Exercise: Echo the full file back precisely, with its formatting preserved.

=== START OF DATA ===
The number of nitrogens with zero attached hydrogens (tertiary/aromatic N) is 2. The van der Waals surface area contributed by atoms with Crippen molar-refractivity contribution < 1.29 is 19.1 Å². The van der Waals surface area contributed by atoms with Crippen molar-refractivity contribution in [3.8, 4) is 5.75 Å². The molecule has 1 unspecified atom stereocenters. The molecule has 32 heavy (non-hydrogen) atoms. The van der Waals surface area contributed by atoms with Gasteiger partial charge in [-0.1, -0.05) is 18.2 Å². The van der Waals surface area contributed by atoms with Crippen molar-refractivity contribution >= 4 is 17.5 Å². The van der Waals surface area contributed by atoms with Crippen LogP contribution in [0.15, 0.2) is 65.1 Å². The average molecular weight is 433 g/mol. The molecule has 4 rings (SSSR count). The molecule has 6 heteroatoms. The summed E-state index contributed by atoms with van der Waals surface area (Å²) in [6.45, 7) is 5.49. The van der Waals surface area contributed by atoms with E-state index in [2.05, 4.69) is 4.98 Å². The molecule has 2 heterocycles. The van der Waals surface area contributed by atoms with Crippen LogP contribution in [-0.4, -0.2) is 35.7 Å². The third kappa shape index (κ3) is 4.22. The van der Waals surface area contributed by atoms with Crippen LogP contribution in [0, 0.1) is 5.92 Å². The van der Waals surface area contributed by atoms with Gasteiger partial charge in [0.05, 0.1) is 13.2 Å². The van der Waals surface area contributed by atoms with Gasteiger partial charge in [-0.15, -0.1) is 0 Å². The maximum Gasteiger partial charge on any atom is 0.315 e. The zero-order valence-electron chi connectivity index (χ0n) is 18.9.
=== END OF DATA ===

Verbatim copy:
The number of nitrogens with zero attached hydrogens (tertiary/aromatic N) is 2. The van der Waals surface area contributed by atoms with Crippen molar-refractivity contribution < 1.29 is 19.1 Å². The van der Waals surface area contributed by atoms with Crippen molar-refractivity contribution in [3.8, 4) is 5.75 Å². The molecule has 1 unspecified atom stereocenters. The molecule has 32 heavy (non-hydrogen) atoms. The van der Waals surface area contributed by atoms with Gasteiger partial charge in [-0.1, -0.05) is 18.2 Å². The van der Waals surface area contributed by atoms with Crippen molar-refractivity contribution >= 4 is 17.5 Å². The van der Waals surface area contributed by atoms with Crippen LogP contribution in [0.15, 0.2) is 65.1 Å². The average molecular weight is 433 g/mol. The molecule has 4 rings (SSSR count). The molecule has 6 heteroatoms. The summed E-state index contributed by atoms with van der Waals surface area (Å²) in [6.45, 7) is 5.49. The van der Waals surface area contributed by atoms with E-state index in [2.05, 4.69) is 4.98 Å². The molecule has 2 heterocycles. The van der Waals surface area contributed by atoms with Crippen LogP contribution in [-0.4, -0.2) is 35.7 Å². The third kappa shape index (κ3) is 4.22. The van der Waals surface area contributed by atoms with Crippen LogP contribution in [0, 0.1) is 5.92 Å². The van der Waals surface area contributed by atoms with Gasteiger partial charge in [0.05, 0.1) is 13.2 Å². The van der Waals surface area contributed by atoms with Gasteiger partial charge in [-0.15, -0.1) is 0 Å². The maximum Gasteiger partial charge on any atom is 0.315 e. The zero-order valence-electron chi connectivity index (χ0n) is 18.9.